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Quentin pulped: You can cut Quentin Tarantino a little slack for surfacing as an actor in his own celluloid efforts or even those of his chums (Desperado, Destiny Turns on the Radio), but the film director is getting away with nothing for his stage debut. Walking the boards in the stage version of Wait until Dark, Tarantino plays the malevolent thug Harry Roat. But if the wannabe-thesp thinks that his much-publicised fisticuffs with producer Don Murphy last year made him a natural for the part ("It wasn't even a fight ... it was an ass-kick," he chuckled recently), critics in Boston, where the play is being staged, were far from convinced. Notwithstanding what the Boston Herald called Tarantino's "aura of violence", the Globe critic concluded that he "packs as much menace as Dennis".

Look back in Ang: The US Civil War gets the Ang "General" Lee treatment next. To Live On will follow the progress of a former slave, played by Basquiat star Jeffrey Wright, who joins up with Quantrill's southern guerrillas. The project is about to go into production with a relatively low-profile cast and little budget to speak of.

Up in smoke: Kate's having a great year. Oscar-nominated for her role in Titanic (which continues to stomp on allcomers at the box office), the British actress will star next in Hideous Kinky (the Cannes Film Festival will probably get first peek at the adaptation of Esther Freud's novel). What's more, it now seems that Jane Campion has secured La Winslet's services for her next project, Holy Smoke. In it, Kate falls in love with a cult leader from whose sect she's trying to escape. Harvey Keitel, a former Campion leading man, is said to be slated for Holy Smoke and, given the frequency with which Harvey strips off, it's a fair bet that he'll be the charismatic leader testing Kate's devotion to its limits.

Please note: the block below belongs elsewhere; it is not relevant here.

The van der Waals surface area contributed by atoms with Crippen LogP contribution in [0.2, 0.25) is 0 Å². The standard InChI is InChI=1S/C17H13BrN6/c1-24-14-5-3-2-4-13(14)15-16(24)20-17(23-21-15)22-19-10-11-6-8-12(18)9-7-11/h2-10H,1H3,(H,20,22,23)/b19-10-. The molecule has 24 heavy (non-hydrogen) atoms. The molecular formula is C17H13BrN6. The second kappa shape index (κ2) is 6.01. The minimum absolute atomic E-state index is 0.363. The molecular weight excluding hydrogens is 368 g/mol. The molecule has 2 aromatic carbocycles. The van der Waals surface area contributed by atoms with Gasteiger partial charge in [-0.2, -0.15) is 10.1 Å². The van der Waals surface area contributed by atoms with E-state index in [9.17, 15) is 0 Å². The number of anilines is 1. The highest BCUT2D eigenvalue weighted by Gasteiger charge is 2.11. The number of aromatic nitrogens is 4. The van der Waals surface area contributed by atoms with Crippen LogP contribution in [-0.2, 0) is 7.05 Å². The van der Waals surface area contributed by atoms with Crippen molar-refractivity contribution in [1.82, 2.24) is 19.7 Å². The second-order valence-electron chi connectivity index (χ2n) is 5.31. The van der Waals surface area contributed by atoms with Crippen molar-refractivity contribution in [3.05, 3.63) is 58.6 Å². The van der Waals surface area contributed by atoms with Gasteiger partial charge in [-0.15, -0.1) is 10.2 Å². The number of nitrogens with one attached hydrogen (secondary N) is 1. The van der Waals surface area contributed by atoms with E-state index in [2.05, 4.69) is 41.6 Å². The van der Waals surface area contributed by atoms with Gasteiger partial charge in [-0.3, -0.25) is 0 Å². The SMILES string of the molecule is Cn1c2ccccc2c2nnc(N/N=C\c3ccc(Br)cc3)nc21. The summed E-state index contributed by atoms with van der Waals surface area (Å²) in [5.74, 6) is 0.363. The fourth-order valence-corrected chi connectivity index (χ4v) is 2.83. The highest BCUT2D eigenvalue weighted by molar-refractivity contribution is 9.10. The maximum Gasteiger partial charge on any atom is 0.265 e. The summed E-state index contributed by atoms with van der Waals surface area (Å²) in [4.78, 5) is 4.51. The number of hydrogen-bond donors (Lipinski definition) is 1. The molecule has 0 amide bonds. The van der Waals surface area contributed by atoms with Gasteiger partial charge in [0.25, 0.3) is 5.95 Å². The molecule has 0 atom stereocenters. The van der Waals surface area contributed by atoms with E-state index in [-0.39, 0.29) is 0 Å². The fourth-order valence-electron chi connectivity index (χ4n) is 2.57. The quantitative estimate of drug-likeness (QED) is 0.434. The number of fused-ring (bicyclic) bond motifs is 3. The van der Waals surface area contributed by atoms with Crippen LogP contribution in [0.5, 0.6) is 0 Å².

London fields: The follow-up to Four Weddings and a Funeral, again scripted by Richard Curtis and provisionally entitled Notting Hill, takes London as its setting. A new production company, WLC Pictures, apparently thinks Curtis may be on to something; it is inviting aspiring writers to submit screenplays for a contemporary comedy with a London setting. Please send your efforts to John Walsh, WLC Pictures, 22 Soho Square, London W1V 5FJ.

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